Can you tell us a little about yourself?
I was born and raised in Darwin where I lived for 15 years, then relocated to Broome where I completed high school with a coxswain. I decided to give the pearling industry a crack and started off as a deckhand. Over the past 2 years I’ve been skippering a cleaning vessel, as well as conducting pearling tours. I’m an outdoor enthusiast with a preference towards fishing and camping in the Kimberley.
As a skipper what is your role in the Pearl Farming operation?
To manage a cleaning vessel and crew in a safe manner, and to record and report all pearling information within operations.
And what about specifically at Harvest time?
Timing is key during harvest. It's an important role for the skipper to ensure all tasks run smoothly and with care during this time.
What is your favourite part about Harvest time?
Getting to see where all the hard work goes. After the long process it’s incredible to discover what Mother Nature can create.
How did you become a skipper and how long did it take?
From early years I had always wanted to become a skipper, growing up on boats I felt it was the right career for me. I somehow got my coxswains through school in year 12, which was just incredible. Then I went straight onto the pearling boats as a deckhand. After a week as a deckhand the training began to become a skipper.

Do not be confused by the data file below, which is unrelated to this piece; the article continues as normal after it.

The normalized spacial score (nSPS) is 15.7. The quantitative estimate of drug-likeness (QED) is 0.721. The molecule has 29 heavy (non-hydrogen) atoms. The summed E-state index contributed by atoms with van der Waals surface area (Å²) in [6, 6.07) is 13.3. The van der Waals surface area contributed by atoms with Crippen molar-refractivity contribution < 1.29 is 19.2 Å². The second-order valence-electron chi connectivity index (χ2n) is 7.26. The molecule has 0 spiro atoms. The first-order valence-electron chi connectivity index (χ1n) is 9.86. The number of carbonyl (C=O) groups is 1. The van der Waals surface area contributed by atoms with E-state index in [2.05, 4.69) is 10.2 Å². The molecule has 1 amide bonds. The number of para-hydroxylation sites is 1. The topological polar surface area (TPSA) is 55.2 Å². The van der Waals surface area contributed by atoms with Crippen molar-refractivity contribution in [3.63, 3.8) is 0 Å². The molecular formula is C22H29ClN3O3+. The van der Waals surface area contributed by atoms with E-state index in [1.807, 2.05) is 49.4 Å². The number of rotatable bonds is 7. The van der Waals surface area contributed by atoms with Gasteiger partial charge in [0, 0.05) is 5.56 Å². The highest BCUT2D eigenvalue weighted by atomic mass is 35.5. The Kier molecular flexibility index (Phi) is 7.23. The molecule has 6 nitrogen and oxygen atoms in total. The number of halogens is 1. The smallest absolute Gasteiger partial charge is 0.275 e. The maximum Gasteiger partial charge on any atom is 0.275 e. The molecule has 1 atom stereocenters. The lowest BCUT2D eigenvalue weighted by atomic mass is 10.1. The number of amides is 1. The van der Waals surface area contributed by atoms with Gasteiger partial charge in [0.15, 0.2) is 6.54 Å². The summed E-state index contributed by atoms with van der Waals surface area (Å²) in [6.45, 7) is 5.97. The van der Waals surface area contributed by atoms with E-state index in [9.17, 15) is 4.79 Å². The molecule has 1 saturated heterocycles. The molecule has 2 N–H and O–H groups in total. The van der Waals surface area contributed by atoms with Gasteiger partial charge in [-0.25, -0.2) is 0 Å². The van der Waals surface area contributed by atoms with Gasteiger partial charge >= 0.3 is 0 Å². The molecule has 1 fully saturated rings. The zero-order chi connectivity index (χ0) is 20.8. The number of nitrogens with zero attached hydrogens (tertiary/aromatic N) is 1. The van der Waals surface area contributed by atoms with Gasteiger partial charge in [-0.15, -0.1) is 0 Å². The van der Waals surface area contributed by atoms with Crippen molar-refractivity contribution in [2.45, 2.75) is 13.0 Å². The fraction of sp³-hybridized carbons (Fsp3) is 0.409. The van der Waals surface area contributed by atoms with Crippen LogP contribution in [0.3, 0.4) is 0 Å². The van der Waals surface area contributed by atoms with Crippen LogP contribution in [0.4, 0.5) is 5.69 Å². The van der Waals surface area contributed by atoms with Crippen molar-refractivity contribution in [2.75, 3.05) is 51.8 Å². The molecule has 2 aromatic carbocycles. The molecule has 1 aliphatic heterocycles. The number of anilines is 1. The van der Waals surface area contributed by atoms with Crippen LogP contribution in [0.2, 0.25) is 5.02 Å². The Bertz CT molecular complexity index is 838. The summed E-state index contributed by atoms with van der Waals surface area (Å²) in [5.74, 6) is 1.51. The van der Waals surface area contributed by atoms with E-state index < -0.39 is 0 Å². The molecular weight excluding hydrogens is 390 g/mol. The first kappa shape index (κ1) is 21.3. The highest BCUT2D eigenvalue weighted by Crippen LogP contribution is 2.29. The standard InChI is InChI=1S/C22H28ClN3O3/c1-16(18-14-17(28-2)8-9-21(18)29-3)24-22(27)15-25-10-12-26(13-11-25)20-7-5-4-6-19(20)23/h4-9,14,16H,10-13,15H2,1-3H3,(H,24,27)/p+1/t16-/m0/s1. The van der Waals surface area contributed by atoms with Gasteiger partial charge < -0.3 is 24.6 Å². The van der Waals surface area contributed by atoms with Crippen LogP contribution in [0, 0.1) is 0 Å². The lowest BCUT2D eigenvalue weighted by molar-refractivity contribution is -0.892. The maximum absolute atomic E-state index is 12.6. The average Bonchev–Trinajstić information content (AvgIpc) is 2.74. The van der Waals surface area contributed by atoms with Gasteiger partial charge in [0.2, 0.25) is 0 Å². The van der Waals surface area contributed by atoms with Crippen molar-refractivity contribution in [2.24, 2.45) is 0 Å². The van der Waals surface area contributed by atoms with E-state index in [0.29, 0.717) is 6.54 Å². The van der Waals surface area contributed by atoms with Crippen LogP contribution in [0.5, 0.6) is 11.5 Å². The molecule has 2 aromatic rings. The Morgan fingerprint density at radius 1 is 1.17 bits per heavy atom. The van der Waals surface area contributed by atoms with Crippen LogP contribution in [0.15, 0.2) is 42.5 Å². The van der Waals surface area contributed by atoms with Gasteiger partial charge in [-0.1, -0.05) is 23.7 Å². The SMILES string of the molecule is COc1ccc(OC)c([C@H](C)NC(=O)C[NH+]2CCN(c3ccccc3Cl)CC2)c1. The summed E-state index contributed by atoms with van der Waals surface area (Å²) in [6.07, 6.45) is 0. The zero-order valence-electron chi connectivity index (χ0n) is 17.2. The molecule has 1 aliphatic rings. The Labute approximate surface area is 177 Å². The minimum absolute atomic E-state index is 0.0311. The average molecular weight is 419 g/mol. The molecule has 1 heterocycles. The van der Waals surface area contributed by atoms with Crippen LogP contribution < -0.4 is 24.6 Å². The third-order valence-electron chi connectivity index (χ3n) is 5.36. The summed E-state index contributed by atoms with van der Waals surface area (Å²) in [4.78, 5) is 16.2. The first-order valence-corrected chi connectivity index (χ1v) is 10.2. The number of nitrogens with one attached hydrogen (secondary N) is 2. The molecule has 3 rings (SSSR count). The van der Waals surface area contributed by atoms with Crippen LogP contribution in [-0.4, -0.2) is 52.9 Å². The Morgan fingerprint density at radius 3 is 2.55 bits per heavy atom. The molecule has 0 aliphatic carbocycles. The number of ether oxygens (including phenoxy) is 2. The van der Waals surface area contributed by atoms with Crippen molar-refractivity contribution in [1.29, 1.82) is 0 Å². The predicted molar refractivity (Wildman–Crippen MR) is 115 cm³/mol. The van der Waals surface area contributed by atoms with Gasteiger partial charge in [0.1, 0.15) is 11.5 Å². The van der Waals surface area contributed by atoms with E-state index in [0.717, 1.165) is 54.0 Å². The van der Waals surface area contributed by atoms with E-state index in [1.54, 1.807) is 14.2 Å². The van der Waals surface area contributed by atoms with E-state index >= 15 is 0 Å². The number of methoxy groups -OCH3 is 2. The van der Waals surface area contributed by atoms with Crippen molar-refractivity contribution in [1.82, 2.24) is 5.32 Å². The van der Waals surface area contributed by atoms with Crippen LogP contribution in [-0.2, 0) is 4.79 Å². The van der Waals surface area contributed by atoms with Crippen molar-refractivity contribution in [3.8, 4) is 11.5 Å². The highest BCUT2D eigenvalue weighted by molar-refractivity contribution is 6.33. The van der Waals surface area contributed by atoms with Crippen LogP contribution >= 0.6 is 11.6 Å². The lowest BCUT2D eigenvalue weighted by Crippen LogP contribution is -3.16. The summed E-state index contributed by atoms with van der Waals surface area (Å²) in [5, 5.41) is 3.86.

What is the best part about your job?
Working on the water, I absolutely love it. One thing that stands out to me is the wildlife. During pearling operations the marine life you get to see is amazing. We see everything from humpback whales, manta rays, dolphins, sea snakes, turtles and sailfish… the list is never ending!
What’s the toughest part of your job?
That’s a tough one to answer, it’s quite an amazing job. To really drill down potentially the conditions at times, severe weather, large tidal movements and mechanical issues. It can cause a few dramas along the way, but there is always a way to get things done.
What’s the most surprising thing you’ve seen whilst out at the Pearl Farm?
A Lee Shell (we call it a bastard shell), which is a wild shell that normally gets weeded out but is similar to a Pinctada Maxima. It was inside an 8 pocket panel and it was enormous!
What’s the most interesting thing you’ve learnt about Pearls?
One of the most interesting thing I have learnt about pearls would have to be about the Australian South Sea Cultured Pearl. The process to produce one is incredible; the fine art that the technicians have developed amazes me. Although most amazing of all is the oyster itself. For a living organism to create such a beautiful piece of art blows my mind.
You can view our stunning collection of Australian South Sea Pearls here.